OpenNebula: Components

OpenStack has some main components: Interfaces & API, Groups and Users, Networking, Storage, Hosts and Clusters.

  • Interfaces & API. The two main interfaces for interaction with OpenNebula are the Command Line Interface (CLI) and the Graphical User Interface (GUI). The Graphical User Interface is also known as “Sunstone”. OpenNebula offers different APIs for Developers to extend the functionality or built on top of OpenNebula. These APIs are currently available as Amazon Web Services (AWS) APIs and OCCI Implementation.
  • Groups and Users. OpenNebula allows different groups and users. It is also possible to integrate with different services such as LDAP and Microsoft’s Active Directory. Multi-tenancy is possible by default, which eases billing and accounting. OpenNebula comes with the following standard users: administrators, regular users, public users and service users. Administrators are in charge of administrative tasks within OpenNebula, regular users can use the functionality of OpenNebula in the self-service Portal. Public users are restricted users that may only use a subset of the functionality and service users are users that can use the APIs or Interfaces in OpenNebula.
  • Networking. The Networking interface in OpenNebula is fully extensible, which allows almost any integration in existing data centers. There is also support for VLAN and Open vSwitch.
  • Storage. OpenNebula supports different storage systems such as the file system storage, distributed network storage or block storage.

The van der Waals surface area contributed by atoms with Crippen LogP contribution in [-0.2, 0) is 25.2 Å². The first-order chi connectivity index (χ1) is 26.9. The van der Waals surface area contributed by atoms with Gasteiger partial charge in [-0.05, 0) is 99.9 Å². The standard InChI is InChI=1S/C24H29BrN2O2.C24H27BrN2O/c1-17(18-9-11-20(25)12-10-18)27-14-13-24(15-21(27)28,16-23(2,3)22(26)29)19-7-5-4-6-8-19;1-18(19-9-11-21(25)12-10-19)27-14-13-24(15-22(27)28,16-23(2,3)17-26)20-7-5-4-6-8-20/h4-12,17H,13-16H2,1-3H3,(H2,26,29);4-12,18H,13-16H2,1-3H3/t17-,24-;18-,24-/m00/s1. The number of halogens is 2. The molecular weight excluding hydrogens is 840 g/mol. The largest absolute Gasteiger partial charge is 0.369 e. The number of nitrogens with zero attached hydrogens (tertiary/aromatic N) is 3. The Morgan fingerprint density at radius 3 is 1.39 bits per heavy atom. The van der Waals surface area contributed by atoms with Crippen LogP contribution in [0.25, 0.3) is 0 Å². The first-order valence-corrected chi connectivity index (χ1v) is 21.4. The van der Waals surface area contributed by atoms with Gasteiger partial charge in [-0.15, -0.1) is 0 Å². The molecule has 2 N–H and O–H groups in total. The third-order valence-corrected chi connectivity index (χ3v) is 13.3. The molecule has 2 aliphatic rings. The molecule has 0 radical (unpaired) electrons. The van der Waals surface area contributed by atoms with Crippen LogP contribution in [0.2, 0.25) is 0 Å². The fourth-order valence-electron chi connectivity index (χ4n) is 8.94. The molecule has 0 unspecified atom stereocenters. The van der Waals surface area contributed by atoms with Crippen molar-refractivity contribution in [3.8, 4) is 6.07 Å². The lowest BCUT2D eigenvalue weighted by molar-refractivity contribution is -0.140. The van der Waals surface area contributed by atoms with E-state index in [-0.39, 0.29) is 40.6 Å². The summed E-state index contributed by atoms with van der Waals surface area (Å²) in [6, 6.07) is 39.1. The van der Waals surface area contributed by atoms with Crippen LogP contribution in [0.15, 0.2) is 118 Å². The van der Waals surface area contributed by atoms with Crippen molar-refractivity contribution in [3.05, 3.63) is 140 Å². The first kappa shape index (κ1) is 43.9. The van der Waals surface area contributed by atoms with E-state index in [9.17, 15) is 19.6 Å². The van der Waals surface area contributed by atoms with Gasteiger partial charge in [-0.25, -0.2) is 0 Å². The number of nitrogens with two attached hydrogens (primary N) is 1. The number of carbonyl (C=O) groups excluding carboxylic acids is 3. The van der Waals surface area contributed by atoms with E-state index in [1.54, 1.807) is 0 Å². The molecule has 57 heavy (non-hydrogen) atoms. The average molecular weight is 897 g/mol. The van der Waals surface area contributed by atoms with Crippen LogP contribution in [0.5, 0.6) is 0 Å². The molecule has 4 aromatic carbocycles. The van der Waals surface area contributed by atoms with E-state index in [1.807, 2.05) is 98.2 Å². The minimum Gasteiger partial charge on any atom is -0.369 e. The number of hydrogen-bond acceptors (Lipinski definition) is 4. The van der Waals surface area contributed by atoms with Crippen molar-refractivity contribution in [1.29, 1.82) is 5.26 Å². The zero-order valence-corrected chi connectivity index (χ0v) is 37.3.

• Hosts. OpenNebula supports the following hypervisors: Xen, KVM and VMware on the host. A host has three main components: the host management, the cluster management and the host-monitoring component. The host management is implemented by the “onehost” and allows common operations on hosts such as initial setup or the machine lifecycle management. The cluster management allows placing a host in a specific cluster. This is implemented by the “onecluster” command. Host monitoring is done with the information driver (IM). Monitoring allows administrators to gather information about the health of a host.
  • Clusters. Clusters are a pool of hosts that share networking and data stores. A Cluster can be compared to a zone. Clusters are typically fulfilling different needs such as the production/testing differences.

OpenNebula allows the grouping of different Hosts into a virtual data center (VDC) within a cluster. Different Hosts can also be grouped into zones that allow better administration for similar hosts.
Header Image Copyright by European Southern Observatory

Self service IT Requirements: resource and process automation

A critical characteristic of self Service IT is the fact that users can utilize applications and instances. This characteristic leads to a higher demand for automation and integration of resources and processes. As described earlier, user interfaces should be easy to use and this can be achieved by taking away complexity from the end user. In any case, complexity for self Service IT Platforms should be at a very low level as this will lead to confusion of users.